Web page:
Table 1 and 2 shows the values of the biochemical parameter analyzed. It was obvious that a difference of 3.88 in the fasting blood glucose value in the healthy individual and a drastic decrease of 22.49 in the diabetic study population indicate improved insulin sensitivity among the coffee drinkers. This decrease in the percentage of 5.13 in normal to 22.49 percent in diabetic study population indicates the improved beneficial effects of coffee consumption in type 2 diabetic subjects.

Table 1: Characteristics of normal subjects with the level of significance

Characteristics of normal subjects

Coffee consumed

Without coffee

P value

mean±SD (n=143)

mean±SD (n=77)









FBG = Fasting Blood Glucose, UA = Uric Acid.

Furthermore, improvement was also seen in uric acid level among the study population. A decrease of 10.30 percent in normal subjects and 12.87 percent decrease in diabetic subjects showed a better effect of coffee consumption. This enhanced effect of a decrease in fasting blood glucose and uric acid level is much marked in diabetics (as shown in fig.1 and 2) than in normal individual indicating the efficiency of coffee consumption in the diabetic population.

Table 2: Characteristics of diabetic subjects with the level of significance

Characteristics of Diabetic subjects

Coffee Consumed

Without coffee

P value

mean±SD (n=48)

mean±SD (n=42)









FBG = Fasting Blood Glucose, UA = Uric Acid

Fig. 1: Relationship between FBG and Uric acid level in the coffee consumers in the diabetic study population

Fig. 2: Relationship between FBG and Uric acid level in the coffee consumers in the normal study population

Fig. 3: Relationship between FBG and Uric acid level in the non-coffee consumers in the diabetic study population

Fig. 4: Relationship between FBG and Uric acid level in the non-coffee consumers in the normal study population

Coffee is the most widely consumed beverage in the world, with reported benfits and risks of its consumption [10, 11]. The composition of coffee is carbohydrate (38-42%), amino acid and lipids. In addition, to this Melanoidins make up 23% of the weight and are what give the beans their brown colour. They also contain minerals, aliphatic and chlorogenic acids, trigonelline, and volatile aromas. Of the alkaloids, the most studied and recognized one is caffeine, which makes up 1.3 to 2.4% of the bean’s weight [12] followed by other purinic alkaloids such as theobromine and theophylline and pyridine such as trigonelline.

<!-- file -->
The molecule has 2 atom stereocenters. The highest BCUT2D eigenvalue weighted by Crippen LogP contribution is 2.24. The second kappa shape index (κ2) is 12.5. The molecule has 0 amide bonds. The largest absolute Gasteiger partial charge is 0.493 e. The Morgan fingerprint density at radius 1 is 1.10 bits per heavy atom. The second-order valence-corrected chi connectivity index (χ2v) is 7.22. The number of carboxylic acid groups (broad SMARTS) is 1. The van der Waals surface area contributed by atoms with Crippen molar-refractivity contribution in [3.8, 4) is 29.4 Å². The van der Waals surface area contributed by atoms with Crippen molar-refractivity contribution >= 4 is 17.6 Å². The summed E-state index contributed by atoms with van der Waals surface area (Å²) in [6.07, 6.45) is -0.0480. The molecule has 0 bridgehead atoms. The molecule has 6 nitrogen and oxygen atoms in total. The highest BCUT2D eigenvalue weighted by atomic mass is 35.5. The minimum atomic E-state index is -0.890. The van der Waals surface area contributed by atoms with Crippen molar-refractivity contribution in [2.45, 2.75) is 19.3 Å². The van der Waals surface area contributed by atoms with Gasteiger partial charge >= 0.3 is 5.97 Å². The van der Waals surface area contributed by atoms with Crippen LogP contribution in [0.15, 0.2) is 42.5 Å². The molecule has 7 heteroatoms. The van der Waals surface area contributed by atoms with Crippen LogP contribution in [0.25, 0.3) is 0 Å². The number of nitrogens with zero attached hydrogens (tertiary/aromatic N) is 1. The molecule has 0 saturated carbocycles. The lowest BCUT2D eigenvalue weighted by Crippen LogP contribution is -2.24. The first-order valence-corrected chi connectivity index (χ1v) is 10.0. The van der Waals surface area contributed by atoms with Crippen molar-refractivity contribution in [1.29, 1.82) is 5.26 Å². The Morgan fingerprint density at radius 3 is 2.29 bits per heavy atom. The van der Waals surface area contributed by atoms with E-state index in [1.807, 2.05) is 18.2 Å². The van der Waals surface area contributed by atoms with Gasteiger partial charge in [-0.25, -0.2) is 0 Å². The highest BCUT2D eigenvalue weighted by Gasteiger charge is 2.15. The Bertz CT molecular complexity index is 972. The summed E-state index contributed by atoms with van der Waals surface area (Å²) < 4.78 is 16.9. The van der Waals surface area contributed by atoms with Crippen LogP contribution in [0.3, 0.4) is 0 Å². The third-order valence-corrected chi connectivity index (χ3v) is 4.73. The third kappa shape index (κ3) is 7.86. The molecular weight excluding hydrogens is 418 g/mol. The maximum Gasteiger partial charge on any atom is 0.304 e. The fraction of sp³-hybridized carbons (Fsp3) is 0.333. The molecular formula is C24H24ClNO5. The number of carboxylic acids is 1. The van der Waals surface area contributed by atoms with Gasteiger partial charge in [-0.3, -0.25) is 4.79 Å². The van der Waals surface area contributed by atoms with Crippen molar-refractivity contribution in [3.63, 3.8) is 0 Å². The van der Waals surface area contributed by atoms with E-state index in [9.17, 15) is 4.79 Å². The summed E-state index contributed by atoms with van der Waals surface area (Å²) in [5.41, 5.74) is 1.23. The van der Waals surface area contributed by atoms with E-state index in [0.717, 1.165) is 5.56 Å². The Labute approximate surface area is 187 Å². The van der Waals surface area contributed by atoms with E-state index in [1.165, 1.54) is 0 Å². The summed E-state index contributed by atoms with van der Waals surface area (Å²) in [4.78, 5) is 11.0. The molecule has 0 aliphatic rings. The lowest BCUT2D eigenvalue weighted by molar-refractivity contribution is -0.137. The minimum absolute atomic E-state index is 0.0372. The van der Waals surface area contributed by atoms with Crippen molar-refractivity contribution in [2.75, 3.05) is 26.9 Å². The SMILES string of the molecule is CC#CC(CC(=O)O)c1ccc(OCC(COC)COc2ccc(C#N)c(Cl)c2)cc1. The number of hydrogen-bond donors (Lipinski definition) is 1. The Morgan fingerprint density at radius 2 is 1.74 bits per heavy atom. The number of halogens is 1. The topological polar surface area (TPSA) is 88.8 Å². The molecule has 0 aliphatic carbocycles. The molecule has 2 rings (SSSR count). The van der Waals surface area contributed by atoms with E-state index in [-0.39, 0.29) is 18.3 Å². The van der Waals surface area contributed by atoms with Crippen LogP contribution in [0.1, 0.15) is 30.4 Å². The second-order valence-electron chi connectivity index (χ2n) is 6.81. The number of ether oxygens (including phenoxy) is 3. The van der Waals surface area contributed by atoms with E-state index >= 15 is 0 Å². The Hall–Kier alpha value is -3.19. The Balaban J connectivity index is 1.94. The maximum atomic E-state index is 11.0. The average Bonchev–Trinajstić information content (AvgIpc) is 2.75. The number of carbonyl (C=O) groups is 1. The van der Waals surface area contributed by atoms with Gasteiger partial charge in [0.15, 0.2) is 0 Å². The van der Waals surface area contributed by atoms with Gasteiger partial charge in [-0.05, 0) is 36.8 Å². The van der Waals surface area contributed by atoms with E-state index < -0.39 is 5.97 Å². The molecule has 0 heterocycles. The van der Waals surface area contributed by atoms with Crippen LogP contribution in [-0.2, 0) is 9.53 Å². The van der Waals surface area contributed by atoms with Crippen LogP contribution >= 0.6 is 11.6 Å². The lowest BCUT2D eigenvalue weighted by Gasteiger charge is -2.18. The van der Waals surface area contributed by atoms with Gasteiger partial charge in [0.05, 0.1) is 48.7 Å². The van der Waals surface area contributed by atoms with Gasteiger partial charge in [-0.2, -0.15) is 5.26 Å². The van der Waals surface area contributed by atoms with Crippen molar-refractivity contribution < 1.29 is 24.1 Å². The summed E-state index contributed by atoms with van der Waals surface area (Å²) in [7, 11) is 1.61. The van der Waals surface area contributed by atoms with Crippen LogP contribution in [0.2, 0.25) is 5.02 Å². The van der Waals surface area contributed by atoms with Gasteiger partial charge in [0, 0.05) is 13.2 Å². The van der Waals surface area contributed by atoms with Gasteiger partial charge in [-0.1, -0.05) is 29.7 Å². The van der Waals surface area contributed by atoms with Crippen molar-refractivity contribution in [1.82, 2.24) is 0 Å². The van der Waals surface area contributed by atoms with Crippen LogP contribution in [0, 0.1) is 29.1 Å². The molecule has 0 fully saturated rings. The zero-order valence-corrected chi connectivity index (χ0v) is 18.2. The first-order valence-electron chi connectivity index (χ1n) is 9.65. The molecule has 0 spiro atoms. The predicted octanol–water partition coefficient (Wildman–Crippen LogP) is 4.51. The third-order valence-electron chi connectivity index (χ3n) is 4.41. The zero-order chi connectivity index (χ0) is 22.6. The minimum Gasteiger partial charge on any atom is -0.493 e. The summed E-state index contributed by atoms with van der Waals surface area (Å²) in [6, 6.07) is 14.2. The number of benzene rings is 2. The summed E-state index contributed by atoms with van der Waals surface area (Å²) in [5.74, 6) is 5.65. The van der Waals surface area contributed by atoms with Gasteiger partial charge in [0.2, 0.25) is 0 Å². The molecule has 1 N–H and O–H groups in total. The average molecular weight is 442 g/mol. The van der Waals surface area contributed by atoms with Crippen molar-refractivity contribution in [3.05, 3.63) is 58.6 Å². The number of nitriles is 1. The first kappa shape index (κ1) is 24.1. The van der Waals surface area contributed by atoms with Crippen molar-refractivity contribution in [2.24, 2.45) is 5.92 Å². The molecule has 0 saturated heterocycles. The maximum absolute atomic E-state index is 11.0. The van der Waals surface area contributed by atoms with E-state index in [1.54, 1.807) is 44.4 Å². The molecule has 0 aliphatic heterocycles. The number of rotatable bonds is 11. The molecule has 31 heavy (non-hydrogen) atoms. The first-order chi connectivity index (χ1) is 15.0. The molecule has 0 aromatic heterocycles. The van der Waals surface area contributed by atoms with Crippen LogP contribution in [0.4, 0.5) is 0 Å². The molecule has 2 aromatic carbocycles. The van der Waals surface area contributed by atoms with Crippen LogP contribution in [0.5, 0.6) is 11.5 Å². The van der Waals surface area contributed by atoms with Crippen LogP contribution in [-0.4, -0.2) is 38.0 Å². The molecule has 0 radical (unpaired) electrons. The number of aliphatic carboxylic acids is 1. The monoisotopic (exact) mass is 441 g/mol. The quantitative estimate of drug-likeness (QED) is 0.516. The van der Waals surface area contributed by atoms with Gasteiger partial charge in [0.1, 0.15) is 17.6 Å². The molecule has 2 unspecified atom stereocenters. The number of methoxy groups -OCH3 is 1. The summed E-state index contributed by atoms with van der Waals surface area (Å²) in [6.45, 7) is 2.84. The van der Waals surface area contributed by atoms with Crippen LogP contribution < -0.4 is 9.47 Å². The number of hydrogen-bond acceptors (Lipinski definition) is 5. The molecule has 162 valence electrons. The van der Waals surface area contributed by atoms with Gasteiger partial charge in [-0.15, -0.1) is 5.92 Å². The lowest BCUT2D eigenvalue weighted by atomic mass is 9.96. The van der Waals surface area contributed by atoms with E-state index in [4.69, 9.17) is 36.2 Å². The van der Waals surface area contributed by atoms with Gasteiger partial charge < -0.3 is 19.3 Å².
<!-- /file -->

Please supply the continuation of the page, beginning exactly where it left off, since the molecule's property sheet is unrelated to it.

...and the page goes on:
Biologically, type 2 diabetes is associated with insulin resistance hence hyperglycemia along with hyperuricemia prevails. Among the study population, regular coffee drinkers (more than three cups per day for more than16 y) had a lower level of fasting blood sugar level (table 1 and table 2) indicating a clear inverse relation with the risk of diabetes or hyperglycemia [13, 14] studies also support that a 5-17% reduction of risk for diabetes can be seen for every addition cup of coffee intake [15]. It is understood that Coffee is the major source of the phenol chlorogenic acid, which is a strong antioxidant [16, 17] and improves insulin sensitivity [18]. Chlorogenic acid also acts as a competitive inhibitor of glucose absorption in the intestine [19]. Previous studies have suggested that plasma glucose concentrations are reduced by chlorogenic acid [20], which may combine with other antioxidants in coffee to decrease oxidative stress.

Further, the effect of hyperinsulinemia is known to cause hyperuricemia which is developed as a consequence of increased uric acid reabsorption [21] and accumulation the substrates for uric acid production [8]. It was seen that uric acid in the diabetic study group was higher when compared to a healthy individual who shows that insulin resistance and hyperinsulinemia goes hand in hand. The study also showed a decrease in uric acid level in coffee drinkers in both healthy and diabetic individuals when compared to non-coffee drinkers (table 1 and table 2), this was also supported by other studies [22, 23]. The decrease in uric acid may be because of the phenolic content (Chlorogenic acid) of coffee which is known to improve insulin sensitivity and, in turn, a decrease in uric acid level through increased uric acid secretion. Hence a linear relation was seen among coffee consumers (fig. 1 and fig. 3). Furthermore, coffee contains non-caffeine xanthines which may inhibit xanthine oxidase, thus add to lowering of serum uric acid levels [23].

The beneficial effects of coffee now warrant the effect of lowering level of uric acid and sugar hence improving insulin sensitivity. Further, the antioxidant activity decreases the oxidative damage thus improving the quality of health of people thus coffee can act as a therapeutic intervention among the people with higher risk factors for diabetes and its associated complications.


We would like to express our gratitude to Dr. G. S Chandrashekar, Senior Physician & Cardio Diabetologist of Adarsha Hospital & Institute of Cardio diabetes, Trauma & Joint Replacement, Udupi, Karnataka for his support in conducting this study.


The authors declare that they have no conflict of interest.